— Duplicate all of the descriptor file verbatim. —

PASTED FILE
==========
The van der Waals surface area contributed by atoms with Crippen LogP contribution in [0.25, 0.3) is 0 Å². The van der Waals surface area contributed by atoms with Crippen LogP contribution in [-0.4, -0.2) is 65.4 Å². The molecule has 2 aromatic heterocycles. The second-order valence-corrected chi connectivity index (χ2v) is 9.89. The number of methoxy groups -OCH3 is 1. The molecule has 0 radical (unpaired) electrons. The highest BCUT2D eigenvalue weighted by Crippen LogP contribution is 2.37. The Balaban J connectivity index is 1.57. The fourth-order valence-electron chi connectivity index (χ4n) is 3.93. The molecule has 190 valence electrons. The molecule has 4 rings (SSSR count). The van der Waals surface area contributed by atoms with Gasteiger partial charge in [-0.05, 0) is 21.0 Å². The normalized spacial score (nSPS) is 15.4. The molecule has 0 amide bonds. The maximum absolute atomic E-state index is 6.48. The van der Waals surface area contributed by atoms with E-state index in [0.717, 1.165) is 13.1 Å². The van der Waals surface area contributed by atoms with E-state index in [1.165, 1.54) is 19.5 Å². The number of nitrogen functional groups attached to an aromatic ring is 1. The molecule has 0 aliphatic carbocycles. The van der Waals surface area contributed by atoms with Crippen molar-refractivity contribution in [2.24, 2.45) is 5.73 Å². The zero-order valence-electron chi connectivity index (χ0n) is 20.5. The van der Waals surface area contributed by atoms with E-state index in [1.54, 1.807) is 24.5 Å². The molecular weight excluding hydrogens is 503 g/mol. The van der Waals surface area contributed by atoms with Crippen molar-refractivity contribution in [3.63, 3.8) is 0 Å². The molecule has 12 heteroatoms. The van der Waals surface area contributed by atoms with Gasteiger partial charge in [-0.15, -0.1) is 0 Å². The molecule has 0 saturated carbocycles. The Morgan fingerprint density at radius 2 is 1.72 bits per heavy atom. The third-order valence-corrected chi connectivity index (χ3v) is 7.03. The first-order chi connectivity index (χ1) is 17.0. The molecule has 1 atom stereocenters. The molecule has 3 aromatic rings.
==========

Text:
The van der Waals surface area contributed by atoms with Crippen LogP contribution in [0.25, 0.3) is 0 Å². The van der Waals surface area contributed by atoms with Crippen LogP contribution in [-0.4, -0.2) is 65.4 Å². The molecule has 2 aromatic heterocycles. The second-order valence-corrected chi connectivity index (χ2v) is 9.89. The number of methoxy groups -OCH3 is 1. The molecule has 0 radical (unpaired) electrons. The highest BCUT2D eigenvalue weighted by Crippen LogP contribution is 2.37. The Balaban J connectivity index is 1.57. The fourth-order valence-electron chi connectivity index (χ4n) is 3.93. The molecule has 190 valence electrons. The molecule has 4 rings (SSSR count). The van der Waals surface area contributed by atoms with Gasteiger partial charge in [-0.05, 0) is 21.0 Å². The normalized spacial score (nSPS) is 15.4. The molecule has 0 amide bonds. The maximum absolute atomic E-state index is 6.48. The van der Waals surface area contributed by atoms with E-state index in [0.717, 1.165) is 13.1 Å². The van der Waals surface area contributed by atoms with E-state index in [1.165, 1.54) is 19.5 Å². The number of nitrogen functional groups attached to an aromatic ring is 1. The molecule has 0 aliphatic carbocycles. The van der Waals surface area contributed by atoms with Crippen molar-refractivity contribution in [2.24, 2.45) is 5.73 Å². The zero-order valence-electron chi connectivity index (χ0n) is 20.5. The van der Waals surface area contributed by atoms with E-state index in [1.54, 1.807) is 24.5 Å². The molecular weight excluding hydrogens is 503 g/mol. The van der Waals surface area contributed by atoms with Crippen molar-refractivity contribution in [3.63, 3.8) is 0 Å². The molecule has 12 heteroatoms. The van der Waals surface area contributed by atoms with Gasteiger partial charge in [-0.15, -0.1) is 0 Å². The molecule has 0 saturated carbocycles. The Morgan fingerprint density at radius 2 is 1.72 bits per heavy atom. The third-order valence-corrected chi connectivity index (χ3v) is 7.03. The first-order chi connectivity index (χ1) is 17.0. The molecule has 1 atom stereocenters. The molecule has 3 aromatic rings.